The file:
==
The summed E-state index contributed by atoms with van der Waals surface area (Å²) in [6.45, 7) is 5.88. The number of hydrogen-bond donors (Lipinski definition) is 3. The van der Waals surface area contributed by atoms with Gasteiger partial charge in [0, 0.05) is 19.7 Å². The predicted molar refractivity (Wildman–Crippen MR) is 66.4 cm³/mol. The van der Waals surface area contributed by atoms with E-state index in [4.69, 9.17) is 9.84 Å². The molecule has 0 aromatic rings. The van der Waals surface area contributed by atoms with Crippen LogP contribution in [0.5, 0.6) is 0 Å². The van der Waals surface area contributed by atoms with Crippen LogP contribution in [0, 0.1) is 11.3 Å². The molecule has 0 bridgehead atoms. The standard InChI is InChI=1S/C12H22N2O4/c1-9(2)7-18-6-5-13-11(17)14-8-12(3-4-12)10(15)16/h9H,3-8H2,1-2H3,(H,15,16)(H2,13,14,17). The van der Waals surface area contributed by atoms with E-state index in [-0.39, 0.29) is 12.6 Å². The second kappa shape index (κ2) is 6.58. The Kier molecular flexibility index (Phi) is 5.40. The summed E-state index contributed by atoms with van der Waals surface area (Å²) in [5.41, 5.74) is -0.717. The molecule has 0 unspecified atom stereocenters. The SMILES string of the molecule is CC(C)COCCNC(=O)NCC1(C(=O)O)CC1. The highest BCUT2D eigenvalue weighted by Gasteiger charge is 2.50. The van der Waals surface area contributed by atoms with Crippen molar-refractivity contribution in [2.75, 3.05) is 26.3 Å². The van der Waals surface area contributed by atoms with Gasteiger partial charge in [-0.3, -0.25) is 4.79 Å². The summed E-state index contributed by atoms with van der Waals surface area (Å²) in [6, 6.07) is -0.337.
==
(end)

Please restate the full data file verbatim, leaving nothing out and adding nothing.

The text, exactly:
The summed E-state index contributed by atoms with van der Waals surface area (Å²) in [6.45, 7) is 5.88. The number of hydrogen-bond donors (Lipinski definition) is 3. The van der Waals surface area contributed by atoms with Gasteiger partial charge in [0, 0.05) is 19.7 Å². The predicted molar refractivity (Wildman–Crippen MR) is 66.4 cm³/mol. The van der Waals surface area contributed by atoms with E-state index in [4.69, 9.17) is 9.84 Å². The molecule has 0 aromatic rings. The van der Waals surface area contributed by atoms with Crippen LogP contribution in [0.5, 0.6) is 0 Å². The van der Waals surface area contributed by atoms with Crippen LogP contribution in [0, 0.1) is 11.3 Å². The molecule has 0 bridgehead atoms. The standard InChI is InChI=1S/C12H22N2O4/c1-9(2)7-18-6-5-13-11(17)14-8-12(3-4-12)10(15)16/h9H,3-8H2,1-2H3,(H,15,16)(H2,13,14,17). The van der Waals surface area contributed by atoms with E-state index in [-0.39, 0.29) is 12.6 Å². The second kappa shape index (κ2) is 6.58. The Kier molecular flexibility index (Phi) is 5.40. The summed E-state index contributed by atoms with van der Waals surface area (Å²) in [5.41, 5.74) is -0.717. The molecule has 0 unspecified atom stereocenters. The SMILES string of the molecule is CC(C)COCCNC(=O)NCC1(C(=O)O)CC1. The highest BCUT2D eigenvalue weighted by Gasteiger charge is 2.50. The van der Waals surface area contributed by atoms with Crippen molar-refractivity contribution in [2.75, 3.05) is 26.3 Å². The van der Waals surface area contributed by atoms with Gasteiger partial charge in [-0.3, -0.25) is 4.79 Å². The summed E-state index contributed by atoms with van der Waals surface area (Å²) in [6, 6.07) is -0.337.